STEVE INSKEEP, HOST:
Given a choice, most older Americans would rather stay home as they age. That's what about 90 percent would prefer according to a study by Georgetown University and technology giant, Philips. But staying at home may require home renovations which few people are considering. NPR's Ina Jaffe covers aging.
INA JAFFE, BYLINE: If older adults already know what they want, which is to stay in their own homes as the age, why wouldn't they do what's necessary to make that more likely?
BILL NOVELLI: They're not quite sure where to start. They're not sure what's involved. They're not sure what they can afford. And it's human nature to kind of put things off.
JAFFE: That's Bill Novelli. He's a professor at Georgetown's McDonough School of Business and the co-founder of the Georgetown Social Enterprise Initiative. He co-sponsored the study with Philips which makes products for older adults. Among the questions they asked, what products or services do older consumers want to help ensure their health, safety and independence?
NOVELLI: For example, people are worried about leaving the stove on or the oven on. So they'd be interested in a technology that automatically shuts that off. They're interested, if they can figure it out, in a single kind of a button or a remote control that might manage everything in the house.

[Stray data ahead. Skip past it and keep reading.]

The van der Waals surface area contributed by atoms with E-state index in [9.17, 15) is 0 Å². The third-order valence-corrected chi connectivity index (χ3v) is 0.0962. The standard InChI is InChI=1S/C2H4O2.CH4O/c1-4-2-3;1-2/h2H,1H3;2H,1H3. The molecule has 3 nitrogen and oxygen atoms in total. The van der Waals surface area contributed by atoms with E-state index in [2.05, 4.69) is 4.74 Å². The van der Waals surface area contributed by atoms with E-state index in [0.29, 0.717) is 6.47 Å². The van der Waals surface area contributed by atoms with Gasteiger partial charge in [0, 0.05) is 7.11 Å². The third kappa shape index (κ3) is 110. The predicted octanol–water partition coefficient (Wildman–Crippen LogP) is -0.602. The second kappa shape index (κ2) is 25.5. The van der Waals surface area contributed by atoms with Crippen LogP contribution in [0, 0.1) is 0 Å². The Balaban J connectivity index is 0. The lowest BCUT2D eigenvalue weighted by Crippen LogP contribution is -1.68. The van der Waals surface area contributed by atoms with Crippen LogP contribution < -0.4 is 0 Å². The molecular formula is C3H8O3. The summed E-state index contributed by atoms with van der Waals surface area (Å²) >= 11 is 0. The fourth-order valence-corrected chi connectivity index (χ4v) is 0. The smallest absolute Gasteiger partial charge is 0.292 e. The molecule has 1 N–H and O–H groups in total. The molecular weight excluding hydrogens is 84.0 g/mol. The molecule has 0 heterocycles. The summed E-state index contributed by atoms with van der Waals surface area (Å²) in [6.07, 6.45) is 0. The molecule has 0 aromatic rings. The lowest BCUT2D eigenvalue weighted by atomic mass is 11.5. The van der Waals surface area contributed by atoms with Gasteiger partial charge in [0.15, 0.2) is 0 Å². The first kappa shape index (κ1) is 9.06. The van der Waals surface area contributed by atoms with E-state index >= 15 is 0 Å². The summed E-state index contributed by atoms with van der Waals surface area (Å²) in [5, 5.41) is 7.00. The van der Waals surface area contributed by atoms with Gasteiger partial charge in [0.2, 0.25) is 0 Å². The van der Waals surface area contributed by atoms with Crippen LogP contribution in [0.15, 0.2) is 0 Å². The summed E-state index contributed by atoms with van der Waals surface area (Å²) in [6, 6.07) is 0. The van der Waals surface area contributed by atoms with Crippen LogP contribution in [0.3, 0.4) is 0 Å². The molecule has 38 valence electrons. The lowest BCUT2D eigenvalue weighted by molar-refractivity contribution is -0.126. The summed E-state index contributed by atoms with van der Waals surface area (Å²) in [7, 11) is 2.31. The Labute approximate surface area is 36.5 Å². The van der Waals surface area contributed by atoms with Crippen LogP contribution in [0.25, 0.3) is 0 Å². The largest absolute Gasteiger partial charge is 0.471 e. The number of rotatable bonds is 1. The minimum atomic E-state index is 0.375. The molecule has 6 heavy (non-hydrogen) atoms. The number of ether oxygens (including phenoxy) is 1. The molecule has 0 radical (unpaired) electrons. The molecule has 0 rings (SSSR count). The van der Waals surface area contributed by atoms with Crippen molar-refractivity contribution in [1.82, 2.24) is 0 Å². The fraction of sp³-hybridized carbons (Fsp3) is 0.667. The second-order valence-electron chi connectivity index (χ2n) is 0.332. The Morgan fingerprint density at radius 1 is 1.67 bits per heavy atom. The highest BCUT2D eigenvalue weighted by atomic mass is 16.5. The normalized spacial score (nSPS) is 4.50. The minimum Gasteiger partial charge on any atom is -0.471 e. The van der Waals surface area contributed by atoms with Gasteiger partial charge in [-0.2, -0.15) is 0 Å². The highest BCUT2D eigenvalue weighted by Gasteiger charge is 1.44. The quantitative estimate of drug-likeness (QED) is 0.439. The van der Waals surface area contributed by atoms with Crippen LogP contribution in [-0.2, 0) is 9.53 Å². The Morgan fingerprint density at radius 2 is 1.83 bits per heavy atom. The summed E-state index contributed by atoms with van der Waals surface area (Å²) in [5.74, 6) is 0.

JAFFE: Like lights, the heat, the alarm system.
NOVELLI: And then one of the real surprises I thought was interesting was about 40 percent of the respondents said hey, we'd like a driverless car.
JAFFE: Google, which is developing a driverless car, would probably find that result less surprising. But it wasn't just potential technological solutions that older adults were ignoring. About 60 percent said they had no plans to physically retrofit their homes with things like grab bars in the shower. Many believe that upgrades, technological or otherwise, would be too expensive. And some of the things that older adults wanted weren't necessarily things that could easily be turned into products says Novelli.
NOVELLI: Like being near a supermarket, being near a pharmacy, access to hospitals and medical centers.
JAFFE: Which could mean that the homes older Americans want to age in aren't necessarily the ones they're living in now. Ina Jaffe, NPR News.
INSKEEP: This is NPR News. Transcript provided by NPR, Copyright NPR.